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South West Trains invests £2.2m in regenerative braking system to drive greener trains

  • More than 200 trains to be fitted with new energy saving system
  • Energy saved could power more than 3,500 UK homes for a year
  • Technology will cut emissions at UK’s biggest commuter network
  • Initiative part of Stagecoach Group five-year carbon reduction plan

South West Trains, the UK’s biggest commuter rail franchise, is investing £2.2 million in a major regenerative braking project to save energy and make its trains greener.

More than 200 trains on the South West Trains network, which covers south-west England running out of London Waterloo, will be fitted with the new technology.

Energy produced by a standard train braking is currently lost, but the regenerative braking system returns electricity to the third rail system, allowing trains in close proximity to draw on the electrical supply.

The initiative when fully implemented is conservatively expected to save 15 million kWh of electricity annually, enough to power more than 3,500 UK homes for an entire year.

South West Trains carries around 190 million passengers a year on a network covering 607 route miles. The project when completed is expected to reduce annual fleet CO2e emissions at South West Trains by around 8,000 tonnes, based on 5% of the energy from braking being picked up by another train.

The first two trains, part of the Class 458 fleet, are now starting to test the technology in passenger service on the London Waterloo-Guildford and London Waterloo-Reading routes.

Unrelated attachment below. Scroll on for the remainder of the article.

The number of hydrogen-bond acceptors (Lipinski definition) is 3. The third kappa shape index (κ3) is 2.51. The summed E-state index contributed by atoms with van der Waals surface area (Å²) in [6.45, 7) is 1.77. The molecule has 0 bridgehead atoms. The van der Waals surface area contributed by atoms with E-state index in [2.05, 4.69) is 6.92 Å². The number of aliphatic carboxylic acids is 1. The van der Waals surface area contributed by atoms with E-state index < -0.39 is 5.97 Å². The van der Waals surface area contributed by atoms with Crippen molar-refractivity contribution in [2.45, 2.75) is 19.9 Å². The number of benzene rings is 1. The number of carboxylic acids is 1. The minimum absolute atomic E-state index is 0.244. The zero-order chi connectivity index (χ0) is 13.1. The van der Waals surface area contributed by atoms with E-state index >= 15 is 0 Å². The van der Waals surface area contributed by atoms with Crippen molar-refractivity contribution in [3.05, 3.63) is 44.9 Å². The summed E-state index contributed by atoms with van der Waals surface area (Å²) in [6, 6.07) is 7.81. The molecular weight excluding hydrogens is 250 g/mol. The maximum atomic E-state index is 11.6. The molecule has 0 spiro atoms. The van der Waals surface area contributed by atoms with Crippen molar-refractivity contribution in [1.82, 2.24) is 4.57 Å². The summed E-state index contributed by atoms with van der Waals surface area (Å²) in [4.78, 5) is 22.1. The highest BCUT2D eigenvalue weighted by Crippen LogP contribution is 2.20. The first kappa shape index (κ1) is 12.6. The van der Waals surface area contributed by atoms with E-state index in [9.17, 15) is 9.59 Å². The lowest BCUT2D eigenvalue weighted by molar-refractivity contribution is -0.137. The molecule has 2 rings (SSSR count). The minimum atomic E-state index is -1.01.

The whole fleet of 30 Class 458 trains is expected to be fitted with the new regenerative braking software by the summer 2011. The system will then be rolled out to South West Trains’ fleet of 172 state-of-the-art Desiro trains.

South West Trains Engineering Director Christian Roth said: “The roll-out of the regenerative braking system will deliver a significant step-forward in the environmental performance of our trains. Trains are already one of the most environmentally-friendly forms of transport and this new investment will provide our passengers with an even greener and smarter way to travel.

“We estimate that our energy consumption on the Suburban network, where the first trials are taking place, will be reduced by up to 8%. As well as the obvious cost-saving benefits, we are also ensuring that energy previously lost is being put to good use by recycling it and helping to power other trains.”

The regenerative braking project, which is being carried out in partnership with Network Rail and rolling stock providers Alstom and Siemens, is part of a major £11 million investment across Stagecoach Group as part of its new sustainability strategy.

Stagecoach Group is aiming to reduce further the carbon emissions from its bus and rail operations in the UK and North America as part of a five-year programme, from 2009-10 to 2013-14. The Group is targeting an overall reduction of 8% in buildings CO2e emissions and a cut of 3% in annual fleet transport CO2e emissions.

It follows a reduction in the carbon intensity of its UK businesses of 5.7% in the three years to 30 April 2009. It is estimated the five-year plan will save a total of nearly 150,000 tonnes of CO2e, with the Group’s annual emissions reduced by around 40,000 tonnes CO2e by April 2014.

Stagecoach’s other carbon reduction initiatives will include:

  • introduction of eco-driving techniques across 14,000 bus drivers in the UK
  • driver training measures and energy wardens at East Midlands Trains
  • fleet training and awareness programme for drivers, managers and staff at Manchester Metrolink and Sheffield Supertram